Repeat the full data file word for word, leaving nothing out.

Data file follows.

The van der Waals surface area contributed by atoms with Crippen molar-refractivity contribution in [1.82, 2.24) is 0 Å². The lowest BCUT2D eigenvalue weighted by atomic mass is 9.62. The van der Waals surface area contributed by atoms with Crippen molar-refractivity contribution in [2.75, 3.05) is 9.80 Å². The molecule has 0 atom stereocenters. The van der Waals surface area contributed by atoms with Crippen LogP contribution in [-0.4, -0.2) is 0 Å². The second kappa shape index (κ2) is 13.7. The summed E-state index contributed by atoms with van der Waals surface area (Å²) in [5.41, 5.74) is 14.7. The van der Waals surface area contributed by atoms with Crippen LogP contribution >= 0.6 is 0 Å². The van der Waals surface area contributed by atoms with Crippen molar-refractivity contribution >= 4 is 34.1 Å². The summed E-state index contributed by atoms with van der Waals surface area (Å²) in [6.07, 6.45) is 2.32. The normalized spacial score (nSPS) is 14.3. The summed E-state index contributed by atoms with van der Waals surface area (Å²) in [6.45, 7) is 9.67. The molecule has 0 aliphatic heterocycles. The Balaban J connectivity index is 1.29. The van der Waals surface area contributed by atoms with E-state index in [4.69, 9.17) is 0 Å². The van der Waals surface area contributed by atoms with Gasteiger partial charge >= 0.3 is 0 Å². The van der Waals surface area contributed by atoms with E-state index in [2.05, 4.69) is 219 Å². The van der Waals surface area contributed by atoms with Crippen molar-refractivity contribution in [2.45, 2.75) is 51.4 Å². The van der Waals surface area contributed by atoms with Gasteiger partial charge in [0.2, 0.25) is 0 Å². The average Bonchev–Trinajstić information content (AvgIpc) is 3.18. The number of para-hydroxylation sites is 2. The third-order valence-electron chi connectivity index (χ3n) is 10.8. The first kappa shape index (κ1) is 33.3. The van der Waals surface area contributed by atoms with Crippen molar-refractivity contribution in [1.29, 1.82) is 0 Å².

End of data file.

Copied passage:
The van der Waals surface area contributed by atoms with Crippen molar-refractivity contribution in [1.82, 2.24) is 0 Å². The lowest BCUT2D eigenvalue weighted by atomic mass is 9.62. The van der Waals surface area contributed by atoms with Crippen molar-refractivity contribution in [2.75, 3.05) is 9.80 Å². The molecule has 0 atom stereocenters. The van der Waals surface area contributed by atoms with Crippen LogP contribution in [-0.4, -0.2) is 0 Å². The second kappa shape index (κ2) is 13.7. The summed E-state index contributed by atoms with van der Waals surface area (Å²) in [5.41, 5.74) is 14.7. The van der Waals surface area contributed by atoms with Crippen LogP contribution >= 0.6 is 0 Å². The van der Waals surface area contributed by atoms with Crippen molar-refractivity contribution >= 4 is 34.1 Å². The summed E-state index contributed by atoms with van der Waals surface area (Å²) in [6.07, 6.45) is 2.32. The normalized spacial score (nSPS) is 14.3. The summed E-state index contributed by atoms with van der Waals surface area (Å²) in [6.45, 7) is 9.67. The molecule has 0 aliphatic heterocycles. The Balaban J connectivity index is 1.29. The van der Waals surface area contributed by atoms with E-state index in [4.69, 9.17) is 0 Å². The van der Waals surface area contributed by atoms with Gasteiger partial charge >= 0.3 is 0 Å². The van der Waals surface area contributed by atoms with E-state index in [2.05, 4.69) is 219 Å². The van der Waals surface area contributed by atoms with Crippen molar-refractivity contribution in [2.45, 2.75) is 51.4 Å². The van der Waals surface area contributed by atoms with Gasteiger partial charge in [0.2, 0.25) is 0 Å². The average Bonchev–Trinajstić information content (AvgIpc) is 3.18. The number of para-hydroxylation sites is 2. The third-order valence-electron chi connectivity index (χ3n) is 10.8. The first kappa shape index (κ1) is 33.3. The van der Waals surface area contributed by atoms with Crippen molar-refractivity contribution in [1.29, 1.82) is 0 Å².